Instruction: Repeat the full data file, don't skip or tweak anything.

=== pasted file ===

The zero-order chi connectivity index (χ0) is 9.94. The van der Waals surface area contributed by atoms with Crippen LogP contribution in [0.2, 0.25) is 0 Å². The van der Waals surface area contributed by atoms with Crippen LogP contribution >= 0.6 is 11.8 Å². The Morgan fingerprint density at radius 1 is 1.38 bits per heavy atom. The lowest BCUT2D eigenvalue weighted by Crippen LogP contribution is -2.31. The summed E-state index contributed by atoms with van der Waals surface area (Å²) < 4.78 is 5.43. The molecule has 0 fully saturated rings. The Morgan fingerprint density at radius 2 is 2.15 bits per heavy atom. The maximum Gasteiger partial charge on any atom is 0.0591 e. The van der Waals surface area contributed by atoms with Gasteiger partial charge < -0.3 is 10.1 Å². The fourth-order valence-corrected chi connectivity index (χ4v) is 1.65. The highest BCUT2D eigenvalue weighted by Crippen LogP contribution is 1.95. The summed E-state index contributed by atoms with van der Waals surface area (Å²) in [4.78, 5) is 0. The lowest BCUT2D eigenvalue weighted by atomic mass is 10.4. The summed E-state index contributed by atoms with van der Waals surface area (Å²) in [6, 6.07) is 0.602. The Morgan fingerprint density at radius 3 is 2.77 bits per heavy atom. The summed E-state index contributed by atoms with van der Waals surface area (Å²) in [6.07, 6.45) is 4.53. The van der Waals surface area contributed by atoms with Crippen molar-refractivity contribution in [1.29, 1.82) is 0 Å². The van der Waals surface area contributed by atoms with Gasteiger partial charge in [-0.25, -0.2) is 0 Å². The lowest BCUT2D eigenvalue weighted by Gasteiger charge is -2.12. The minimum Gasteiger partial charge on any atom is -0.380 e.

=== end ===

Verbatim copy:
The zero-order chi connectivity index (χ0) is 9.94. The van der Waals surface area contributed by atoms with Crippen LogP contribution in [0.2, 0.25) is 0 Å². The van der Waals surface area contributed by atoms with Crippen LogP contribution >= 0.6 is 11.8 Å². The Morgan fingerprint density at radius 1 is 1.38 bits per heavy atom. The lowest BCUT2D eigenvalue weighted by Crippen LogP contribution is -2.31. The summed E-state index contributed by atoms with van der Waals surface area (Å²) < 4.78 is 5.43. The molecule has 0 fully saturated rings. The Morgan fingerprint density at radius 2 is 2.15 bits per heavy atom. The maximum Gasteiger partial charge on any atom is 0.0591 e. The van der Waals surface area contributed by atoms with Gasteiger partial charge < -0.3 is 10.1 Å². The fourth-order valence-corrected chi connectivity index (χ4v) is 1.65. The highest BCUT2D eigenvalue weighted by Crippen LogP contribution is 1.95. The summed E-state index contributed by atoms with van der Waals surface area (Å²) in [4.78, 5) is 0. The lowest BCUT2D eigenvalue weighted by atomic mass is 10.4. The summed E-state index contributed by atoms with van der Waals surface area (Å²) in [6, 6.07) is 0.602. The Morgan fingerprint density at radius 3 is 2.77 bits per heavy atom. The summed E-state index contributed by atoms with van der Waals surface area (Å²) in [6.07, 6.45) is 4.53. The van der Waals surface area contributed by atoms with Crippen molar-refractivity contribution in [1.29, 1.82) is 0 Å². The van der Waals surface area contributed by atoms with Gasteiger partial charge in [-0.25, -0.2) is 0 Å². The lowest BCUT2D eigenvalue weighted by Gasteiger charge is -2.12. The minimum Gasteiger partial charge on any atom is -0.380 e.